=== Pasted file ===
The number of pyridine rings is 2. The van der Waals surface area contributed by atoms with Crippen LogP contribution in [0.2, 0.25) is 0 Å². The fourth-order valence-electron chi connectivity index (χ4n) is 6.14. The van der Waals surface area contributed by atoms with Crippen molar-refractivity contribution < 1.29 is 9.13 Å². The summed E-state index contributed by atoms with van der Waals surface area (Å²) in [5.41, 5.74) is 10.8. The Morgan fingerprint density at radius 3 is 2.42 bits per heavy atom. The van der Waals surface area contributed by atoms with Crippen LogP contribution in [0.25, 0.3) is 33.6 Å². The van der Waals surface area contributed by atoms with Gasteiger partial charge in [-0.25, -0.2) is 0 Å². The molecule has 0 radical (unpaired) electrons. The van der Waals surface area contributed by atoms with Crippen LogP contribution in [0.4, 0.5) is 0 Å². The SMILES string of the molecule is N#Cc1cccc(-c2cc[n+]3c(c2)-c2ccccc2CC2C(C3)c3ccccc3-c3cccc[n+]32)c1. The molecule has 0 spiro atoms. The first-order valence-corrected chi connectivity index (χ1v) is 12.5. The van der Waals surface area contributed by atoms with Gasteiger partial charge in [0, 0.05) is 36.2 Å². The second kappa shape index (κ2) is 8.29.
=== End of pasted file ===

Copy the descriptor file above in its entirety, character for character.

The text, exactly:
The number of pyridine rings is 2. The van der Waals surface area contributed by atoms with Crippen LogP contribution in [0.2, 0.25) is 0 Å². The fourth-order valence-electron chi connectivity index (χ4n) is 6.14. The van der Waals surface area contributed by atoms with Crippen molar-refractivity contribution < 1.29 is 9.13 Å². The summed E-state index contributed by atoms with van der Waals surface area (Å²) in [5.41, 5.74) is 10.8. The Morgan fingerprint density at radius 3 is 2.42 bits per heavy atom. The van der Waals surface area contributed by atoms with Crippen LogP contribution in [0.25, 0.3) is 33.6 Å². The van der Waals surface area contributed by atoms with Gasteiger partial charge in [-0.25, -0.2) is 0 Å². The molecule has 0 radical (unpaired) electrons. The van der Waals surface area contributed by atoms with Crippen LogP contribution in [0.4, 0.5) is 0 Å². The SMILES string of the molecule is N#Cc1cccc(-c2cc[n+]3c(c2)-c2ccccc2CC2C(C3)c3ccccc3-c3cccc[n+]32)c1. The molecule has 0 spiro atoms. The first-order valence-corrected chi connectivity index (χ1v) is 12.5. The van der Waals surface area contributed by atoms with Gasteiger partial charge in [0, 0.05) is 36.2 Å². The second kappa shape index (κ2) is 8.29.